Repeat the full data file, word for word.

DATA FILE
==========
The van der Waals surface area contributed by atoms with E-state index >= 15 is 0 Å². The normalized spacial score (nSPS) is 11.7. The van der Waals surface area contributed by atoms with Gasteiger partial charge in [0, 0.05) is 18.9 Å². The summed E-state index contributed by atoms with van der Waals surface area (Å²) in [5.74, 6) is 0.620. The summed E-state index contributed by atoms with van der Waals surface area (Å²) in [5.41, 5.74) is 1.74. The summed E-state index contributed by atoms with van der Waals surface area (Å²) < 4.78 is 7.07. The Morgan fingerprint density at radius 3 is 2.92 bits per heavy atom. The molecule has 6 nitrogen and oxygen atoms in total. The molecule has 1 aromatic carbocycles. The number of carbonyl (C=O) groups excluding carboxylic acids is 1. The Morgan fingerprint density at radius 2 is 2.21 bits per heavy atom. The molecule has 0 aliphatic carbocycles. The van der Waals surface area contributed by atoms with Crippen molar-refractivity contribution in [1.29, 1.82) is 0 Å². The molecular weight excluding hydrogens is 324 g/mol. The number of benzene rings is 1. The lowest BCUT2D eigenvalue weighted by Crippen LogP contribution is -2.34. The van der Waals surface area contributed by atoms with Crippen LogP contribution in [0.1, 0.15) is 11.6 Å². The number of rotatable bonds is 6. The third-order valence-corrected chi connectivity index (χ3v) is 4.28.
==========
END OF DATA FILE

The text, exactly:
The van der Waals surface area contributed by atoms with E-state index >= 15 is 0 Å². The normalized spacial score (nSPS) is 11.7. The van der Waals surface area contributed by atoms with Gasteiger partial charge in [0, 0.05) is 18.9 Å². The summed E-state index contributed by atoms with van der Waals surface area (Å²) in [5.74, 6) is 0.620. The summed E-state index contributed by atoms with van der Waals surface area (Å²) in [5.41, 5.74) is 1.74. The summed E-state index contributed by atoms with van der Waals surface area (Å²) < 4.78 is 7.07. The Morgan fingerprint density at radius 3 is 2.92 bits per heavy atom. The molecule has 6 nitrogen and oxygen atoms in total. The molecule has 1 aromatic carbocycles. The number of carbonyl (C=O) groups excluding carboxylic acids is 1. The Morgan fingerprint density at radius 2 is 2.21 bits per heavy atom. The molecule has 0 aliphatic carbocycles. The van der Waals surface area contributed by atoms with Crippen molar-refractivity contribution in [1.29, 1.82) is 0 Å². The molecular weight excluding hydrogens is 324 g/mol. The number of benzene rings is 1. The lowest BCUT2D eigenvalue weighted by Crippen LogP contribution is -2.34. The van der Waals surface area contributed by atoms with Crippen LogP contribution in [0.1, 0.15) is 11.6 Å². The number of rotatable bonds is 6. The third-order valence-corrected chi connectivity index (χ3v) is 4.28.